Flowers have been used in cooking, aromatic drinks, wines and spirits throughout history, including a recipe in the earliest surviving cookbook by the Roman Apicius for brains with rose petals.
Some of the edible varieties include herb flowers, cloves, capers, roses, safflower, violets, chrysanthemum, nasturtium, marigold, jasmine, hibiscus, elderflower, hyssop, ratafia; orange, peach, plum and squash blossoms; red poppy, honeysuckle, mimosa, lemon flowers, garlic flowers, forget-me-nots, primula, lotus blossoms, primrose, pansies, pinks, daisys, rocquette flowers, fuchsias, carnations, chive flowers, hollyhock, gladiolus, tulips, yucca, mustard flowers, bean blossoms, and dandelions.
Use caution however, as there are also many flowers which are poisonous. If you are not sure, do not try it! Don't eat flowers from a florist, many have been sprayed with pesticides.
Common garden nasturtium (Tropaeolum majus) also called Indian Cress, Mexican Cress, Peru Cress and Jesuit's Cress, is native to Central and South America (not to be confused with the genus Nasturtium, which is Watercress). Nasturtiums are one of the most widely recognized edible flowers.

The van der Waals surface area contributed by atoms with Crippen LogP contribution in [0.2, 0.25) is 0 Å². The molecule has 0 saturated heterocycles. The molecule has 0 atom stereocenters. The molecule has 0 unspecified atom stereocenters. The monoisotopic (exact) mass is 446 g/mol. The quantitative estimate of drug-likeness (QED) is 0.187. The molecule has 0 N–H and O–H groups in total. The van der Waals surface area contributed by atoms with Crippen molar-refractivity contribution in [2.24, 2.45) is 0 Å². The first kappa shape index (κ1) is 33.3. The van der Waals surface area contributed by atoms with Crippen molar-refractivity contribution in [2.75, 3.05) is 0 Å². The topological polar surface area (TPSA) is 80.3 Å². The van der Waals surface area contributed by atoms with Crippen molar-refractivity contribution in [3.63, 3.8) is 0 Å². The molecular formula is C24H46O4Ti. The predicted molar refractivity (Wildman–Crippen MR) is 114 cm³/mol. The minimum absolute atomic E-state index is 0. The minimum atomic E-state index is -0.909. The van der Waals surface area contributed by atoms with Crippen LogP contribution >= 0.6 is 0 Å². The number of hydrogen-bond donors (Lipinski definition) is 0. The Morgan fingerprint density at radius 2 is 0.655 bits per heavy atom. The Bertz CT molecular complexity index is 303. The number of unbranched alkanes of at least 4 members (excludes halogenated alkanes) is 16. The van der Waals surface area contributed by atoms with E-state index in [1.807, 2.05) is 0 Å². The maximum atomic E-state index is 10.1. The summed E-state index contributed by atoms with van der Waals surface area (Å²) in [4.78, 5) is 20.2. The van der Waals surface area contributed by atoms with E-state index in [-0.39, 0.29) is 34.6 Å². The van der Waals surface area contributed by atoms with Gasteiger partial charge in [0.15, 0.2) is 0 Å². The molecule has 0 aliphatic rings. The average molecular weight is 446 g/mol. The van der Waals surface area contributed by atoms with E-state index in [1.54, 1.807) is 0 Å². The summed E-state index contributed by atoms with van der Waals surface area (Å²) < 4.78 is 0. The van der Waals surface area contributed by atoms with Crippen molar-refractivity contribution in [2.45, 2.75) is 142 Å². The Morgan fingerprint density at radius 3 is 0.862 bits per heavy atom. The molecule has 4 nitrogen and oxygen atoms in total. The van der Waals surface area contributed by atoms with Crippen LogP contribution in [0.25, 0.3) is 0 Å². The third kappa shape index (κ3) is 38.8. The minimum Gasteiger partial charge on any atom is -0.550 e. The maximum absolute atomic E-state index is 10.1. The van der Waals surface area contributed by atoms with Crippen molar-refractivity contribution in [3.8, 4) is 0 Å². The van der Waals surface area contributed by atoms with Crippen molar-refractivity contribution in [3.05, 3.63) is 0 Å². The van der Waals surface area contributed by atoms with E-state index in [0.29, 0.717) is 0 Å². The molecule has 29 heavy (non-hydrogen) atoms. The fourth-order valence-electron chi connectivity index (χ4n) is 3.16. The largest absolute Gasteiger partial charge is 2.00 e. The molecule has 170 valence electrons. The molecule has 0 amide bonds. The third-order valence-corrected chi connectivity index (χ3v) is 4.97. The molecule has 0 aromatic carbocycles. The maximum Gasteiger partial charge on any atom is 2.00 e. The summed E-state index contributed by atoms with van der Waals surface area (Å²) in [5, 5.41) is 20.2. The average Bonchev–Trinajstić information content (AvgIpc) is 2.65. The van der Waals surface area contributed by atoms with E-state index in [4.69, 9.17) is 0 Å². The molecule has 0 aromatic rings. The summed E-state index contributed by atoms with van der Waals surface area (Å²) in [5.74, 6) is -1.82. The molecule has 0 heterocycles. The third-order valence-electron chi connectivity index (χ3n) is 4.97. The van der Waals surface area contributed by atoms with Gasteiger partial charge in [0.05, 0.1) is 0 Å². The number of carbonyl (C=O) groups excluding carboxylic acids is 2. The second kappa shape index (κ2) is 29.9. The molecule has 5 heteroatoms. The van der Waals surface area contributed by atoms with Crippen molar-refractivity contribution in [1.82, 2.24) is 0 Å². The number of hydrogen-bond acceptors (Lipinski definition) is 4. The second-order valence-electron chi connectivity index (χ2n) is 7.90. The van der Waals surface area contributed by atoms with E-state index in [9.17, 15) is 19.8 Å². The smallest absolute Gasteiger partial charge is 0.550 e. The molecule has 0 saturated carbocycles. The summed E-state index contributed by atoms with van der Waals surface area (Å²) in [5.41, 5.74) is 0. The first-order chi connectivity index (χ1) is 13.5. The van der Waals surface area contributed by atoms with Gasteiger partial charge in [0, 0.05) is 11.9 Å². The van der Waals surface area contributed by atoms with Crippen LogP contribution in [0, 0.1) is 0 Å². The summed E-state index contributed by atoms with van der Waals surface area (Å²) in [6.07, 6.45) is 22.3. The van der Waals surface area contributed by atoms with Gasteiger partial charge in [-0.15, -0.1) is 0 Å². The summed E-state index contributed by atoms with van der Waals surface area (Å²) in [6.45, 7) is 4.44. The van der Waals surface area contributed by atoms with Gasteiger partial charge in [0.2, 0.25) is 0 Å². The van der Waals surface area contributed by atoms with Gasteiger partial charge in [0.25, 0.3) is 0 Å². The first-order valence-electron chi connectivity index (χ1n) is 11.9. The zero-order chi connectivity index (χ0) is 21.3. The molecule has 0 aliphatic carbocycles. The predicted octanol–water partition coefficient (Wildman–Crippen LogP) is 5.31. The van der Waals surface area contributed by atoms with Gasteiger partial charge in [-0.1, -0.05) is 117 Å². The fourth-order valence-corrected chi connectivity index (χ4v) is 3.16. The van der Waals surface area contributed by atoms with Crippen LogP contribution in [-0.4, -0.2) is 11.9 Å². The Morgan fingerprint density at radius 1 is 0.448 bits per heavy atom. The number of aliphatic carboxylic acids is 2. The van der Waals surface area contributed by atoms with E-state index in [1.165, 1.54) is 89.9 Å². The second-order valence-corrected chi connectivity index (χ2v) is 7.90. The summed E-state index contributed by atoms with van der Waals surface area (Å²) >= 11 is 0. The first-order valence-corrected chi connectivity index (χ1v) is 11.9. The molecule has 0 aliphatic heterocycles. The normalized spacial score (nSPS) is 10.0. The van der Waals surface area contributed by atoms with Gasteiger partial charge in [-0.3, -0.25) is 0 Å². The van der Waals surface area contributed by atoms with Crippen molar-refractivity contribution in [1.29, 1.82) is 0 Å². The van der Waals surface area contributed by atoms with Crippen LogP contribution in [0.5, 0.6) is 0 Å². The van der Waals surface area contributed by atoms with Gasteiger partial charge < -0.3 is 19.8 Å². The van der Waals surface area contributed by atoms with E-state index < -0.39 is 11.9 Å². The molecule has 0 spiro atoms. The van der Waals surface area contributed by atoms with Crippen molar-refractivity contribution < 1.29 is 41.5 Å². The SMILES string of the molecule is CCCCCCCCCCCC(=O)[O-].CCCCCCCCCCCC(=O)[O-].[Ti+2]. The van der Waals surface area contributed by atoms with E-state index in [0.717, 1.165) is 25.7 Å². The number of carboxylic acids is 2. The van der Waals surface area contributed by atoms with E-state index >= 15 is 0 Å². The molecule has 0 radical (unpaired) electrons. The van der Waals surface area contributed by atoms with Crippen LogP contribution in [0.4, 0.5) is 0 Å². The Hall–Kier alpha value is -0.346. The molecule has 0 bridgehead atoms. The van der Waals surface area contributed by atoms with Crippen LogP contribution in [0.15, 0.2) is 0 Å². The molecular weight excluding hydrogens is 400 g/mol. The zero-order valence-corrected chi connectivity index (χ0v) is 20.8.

Nasturtiums, Tropaeolum majus, are grown worldwide, both as garden flowers and for culinary uses. The brilliant yellow, orange or red flowers and peppery flavored leaves are used in salads (See Nasturtium Salad recipe). The flowers may also be chopped and used to flavor butters, cream cheese and vinegar; the immature flower buds and seed pods may be pickled and used like capers. There is also a species found in the Andes which is a vegetable tuber crop.
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